Promoting Excellence : Rural Private Practice

Palliative Care Concepts, Inc.
Greenville, Ohio

Michelle A. Hobbs, RN, MS, CNP

Michelle A. Hobbs Michelle Hobbs, a family nurse practitioner, is president of Palliative Care Concepts, Inc., an independent practice headquartered in Greenville, Ohio, the county seat of rural Drake County (population: 53,309). In Ohio, nurse practitioners can provide comprehensive health assessments, diagnose and manage acute and chronic illnesses, order and interpret diagnostic studies, and formulate care plans to manage illness and promote wellness.

In her practice, Hobbs provides pain and symptom management, assists with advanced care planning, assesses emotional needs, offers psychosocial and spiritual support, and identifies and accesses community resources. She has prescriptive authority through a pilot project at Wright State University in Dayton, Ohio, and is required to practice within a collaborative agreement established with one or more physicians. “I’ve focused my practice on palliative care for patients of all ages and in all settings,” explains Hobbs, who sees her patients wherever they are—at home, in a nursing home, in the hospital or in an assisted-living facility.

Hobbs is the only nurse practitioner on the medical staff at Wayne Hospital in Greenville, Ohio. Patients are referred to her by physicians, who consider her services an extension of the care they provide, or by nurses and social workers in hospitals and nursing homes. Patients also call her directly after hearing about her services from a friend or reading about her in the local newspaper.

Overcoming the Challenges
Hobbs overcame some major hurdles when she started her practice two years ago. “I was one of the first nurse practitioners in this county and the very first to start an independent practice,” she explains. “Many people were unfamiliar with nurse practitioners, and palliative care was not well understood.”

With the support of local physicians, Hobbs began to provide an additional service—a wellness program that helps patients newly diagnosed with chronic, potentially terminal illnesses stay as well as possible while living with progressive disease. Patients and caregivers in this program are educated about their specific disease condition, medications and plan of care. Patients also participate in advanced care planning to ensure that their wishes are always honored. In addition, Hobbs introduces patients and families to community resources that can assist with practical needs. She also conducts a Care for the Caregiver class, in which she teaches how to care for an ill loved one and offers practical advice to caregivers in dealing with their own psychosocial and spiritual concerns.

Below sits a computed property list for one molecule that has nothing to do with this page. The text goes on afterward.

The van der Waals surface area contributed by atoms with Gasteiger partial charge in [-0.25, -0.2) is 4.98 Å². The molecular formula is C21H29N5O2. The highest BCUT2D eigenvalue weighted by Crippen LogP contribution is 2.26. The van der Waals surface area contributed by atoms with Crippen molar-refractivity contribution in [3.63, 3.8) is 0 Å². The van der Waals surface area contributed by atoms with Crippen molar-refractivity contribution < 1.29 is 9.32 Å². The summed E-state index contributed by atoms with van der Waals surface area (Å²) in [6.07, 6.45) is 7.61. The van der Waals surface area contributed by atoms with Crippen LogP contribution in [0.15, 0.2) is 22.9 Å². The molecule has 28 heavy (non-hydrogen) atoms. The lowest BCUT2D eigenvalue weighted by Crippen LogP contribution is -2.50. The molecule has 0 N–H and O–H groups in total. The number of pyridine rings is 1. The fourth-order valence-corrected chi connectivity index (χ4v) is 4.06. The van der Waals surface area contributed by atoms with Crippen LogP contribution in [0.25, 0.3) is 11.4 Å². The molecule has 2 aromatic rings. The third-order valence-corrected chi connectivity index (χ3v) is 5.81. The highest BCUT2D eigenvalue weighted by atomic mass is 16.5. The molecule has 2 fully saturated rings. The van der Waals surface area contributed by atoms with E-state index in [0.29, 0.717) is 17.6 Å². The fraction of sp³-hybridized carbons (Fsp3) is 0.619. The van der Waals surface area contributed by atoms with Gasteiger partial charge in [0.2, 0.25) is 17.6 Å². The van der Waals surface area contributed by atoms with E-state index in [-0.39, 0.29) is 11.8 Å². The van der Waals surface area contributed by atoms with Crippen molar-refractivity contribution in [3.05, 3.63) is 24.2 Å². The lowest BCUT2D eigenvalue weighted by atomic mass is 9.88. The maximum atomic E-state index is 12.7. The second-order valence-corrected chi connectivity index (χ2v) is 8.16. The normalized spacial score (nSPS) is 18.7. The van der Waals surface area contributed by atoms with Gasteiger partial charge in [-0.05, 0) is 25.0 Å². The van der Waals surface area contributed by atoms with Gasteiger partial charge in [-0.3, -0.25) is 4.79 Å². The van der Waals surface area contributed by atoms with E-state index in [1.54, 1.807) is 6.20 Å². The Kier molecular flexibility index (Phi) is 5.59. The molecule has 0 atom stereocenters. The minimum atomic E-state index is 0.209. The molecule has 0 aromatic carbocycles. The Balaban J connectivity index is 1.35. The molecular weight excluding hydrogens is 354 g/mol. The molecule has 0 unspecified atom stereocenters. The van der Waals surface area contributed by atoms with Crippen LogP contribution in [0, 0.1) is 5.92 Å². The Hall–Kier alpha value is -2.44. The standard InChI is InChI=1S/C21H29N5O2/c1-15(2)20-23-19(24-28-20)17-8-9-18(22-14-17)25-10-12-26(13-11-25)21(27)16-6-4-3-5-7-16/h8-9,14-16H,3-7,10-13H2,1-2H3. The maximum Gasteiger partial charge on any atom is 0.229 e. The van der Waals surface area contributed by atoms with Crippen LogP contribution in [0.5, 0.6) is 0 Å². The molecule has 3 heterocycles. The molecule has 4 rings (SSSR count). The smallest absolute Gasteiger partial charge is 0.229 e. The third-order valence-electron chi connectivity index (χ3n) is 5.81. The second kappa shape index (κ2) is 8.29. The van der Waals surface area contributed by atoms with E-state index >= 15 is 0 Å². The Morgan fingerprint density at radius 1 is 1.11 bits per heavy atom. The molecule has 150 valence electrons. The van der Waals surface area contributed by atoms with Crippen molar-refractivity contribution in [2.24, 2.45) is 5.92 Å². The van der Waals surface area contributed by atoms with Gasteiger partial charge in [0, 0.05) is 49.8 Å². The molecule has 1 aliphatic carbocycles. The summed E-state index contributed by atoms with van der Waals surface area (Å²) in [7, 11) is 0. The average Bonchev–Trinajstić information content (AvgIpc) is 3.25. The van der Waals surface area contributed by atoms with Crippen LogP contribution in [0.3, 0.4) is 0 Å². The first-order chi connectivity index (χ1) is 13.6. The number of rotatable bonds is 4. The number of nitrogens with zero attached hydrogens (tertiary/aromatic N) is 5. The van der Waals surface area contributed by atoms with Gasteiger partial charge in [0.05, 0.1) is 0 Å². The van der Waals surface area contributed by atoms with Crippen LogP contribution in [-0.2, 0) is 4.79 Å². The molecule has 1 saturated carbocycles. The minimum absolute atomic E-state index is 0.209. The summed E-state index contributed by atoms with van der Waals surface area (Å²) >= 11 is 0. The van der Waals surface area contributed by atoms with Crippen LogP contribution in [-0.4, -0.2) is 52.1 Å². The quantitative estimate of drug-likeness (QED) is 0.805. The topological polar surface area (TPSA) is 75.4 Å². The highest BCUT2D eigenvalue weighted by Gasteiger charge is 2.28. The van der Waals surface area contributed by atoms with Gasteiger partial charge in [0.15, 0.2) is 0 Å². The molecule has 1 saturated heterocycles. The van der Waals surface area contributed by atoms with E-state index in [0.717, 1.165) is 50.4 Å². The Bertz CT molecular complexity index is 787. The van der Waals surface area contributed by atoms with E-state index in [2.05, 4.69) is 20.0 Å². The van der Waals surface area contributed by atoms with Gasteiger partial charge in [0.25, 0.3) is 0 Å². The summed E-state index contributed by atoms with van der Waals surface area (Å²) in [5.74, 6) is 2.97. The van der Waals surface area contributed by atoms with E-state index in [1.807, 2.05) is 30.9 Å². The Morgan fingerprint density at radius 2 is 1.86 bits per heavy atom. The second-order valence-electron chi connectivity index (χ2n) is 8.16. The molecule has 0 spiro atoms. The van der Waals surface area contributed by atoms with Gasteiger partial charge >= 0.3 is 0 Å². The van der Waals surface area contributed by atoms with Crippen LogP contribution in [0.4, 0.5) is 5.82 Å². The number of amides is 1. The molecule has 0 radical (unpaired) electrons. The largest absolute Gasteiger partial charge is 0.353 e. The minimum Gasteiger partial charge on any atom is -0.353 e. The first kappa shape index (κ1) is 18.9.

The majority of Hobbs’s patients reside in nursing homes. She has provided consultation in six area nursing homes to ensure that patients receive adequate pain and symptom management. She is now working with these nursing homes to implement a demonstration project designed to build palliative care teams and change policies and procedures to provide a full range of palliative care services.

Paying for Practice
After two years, Hobbs’s practice is self-supporting, sustained by reimbursements and fee-for-service revenues, and is not underwritten by any medical institution. She has her own Medicare and Medicaid provider numbers and bills patients or their third-party payers directly for consults and care. Some HMOs do not reimburse any nurse practitioner services, however Hobbs has found this exclusion to be rare.

Extending a Successful Approach Through Education and Service
Hobbs believes that nearly 100 percent of her patients experience some improvement in their symptoms. “My patients and families feel more in control in a very out-of-control situation,” she says. “In the past, patients have had to choose between aggressive curative treatment or comfort-oriented care. Palliative care brings those two ends of the spectrum together, allowing patients to be comfortable from the time they are diagnosed with a potentially terminal illness through the moment of their death.”

Hobbs, who chairs the pain committee at Wayne Hospital, has presented many pain education seminars. She is also a member of the faculty at Wright State University, where she is exploring ways to weave palliative care into undergraduate and graduate nursing curricula. Hobbs has conducted research examining pain assessment and treatment in cognitively impaired elderly and has given a number of seminars in Ohio on this topic. She has also presented a teleconference for the Hospice and Palliative Nurses Association and serves as an expert on the association’s “Ask the Expert” Web page.

She believes the Wayne Hospital model is ideal for implementation in rural communities where no one health care organization or facility can support a full palliative care program. Palliative care services led by a nurse practitioner can be woven throughout the existing health care structure of a small community.

Personal Reflection
Hobbs advises nurses exploring APN practice of palliative care to “know you can make a huge difference in people’s lives. APNs have a significant body of knowledge, experience and expertise. Our autonomy allows us to care for patients and families in truly innovative ways and fill gaps in the current health care system.”


Promoting Excellence in End-of-Life Care was a national program of the Robert Wood Johnson Foundation dedicated to long-term changes in health care institutions to substantially improve care for dying persons and their families. Visit PromotingExcellence.org for more resources.

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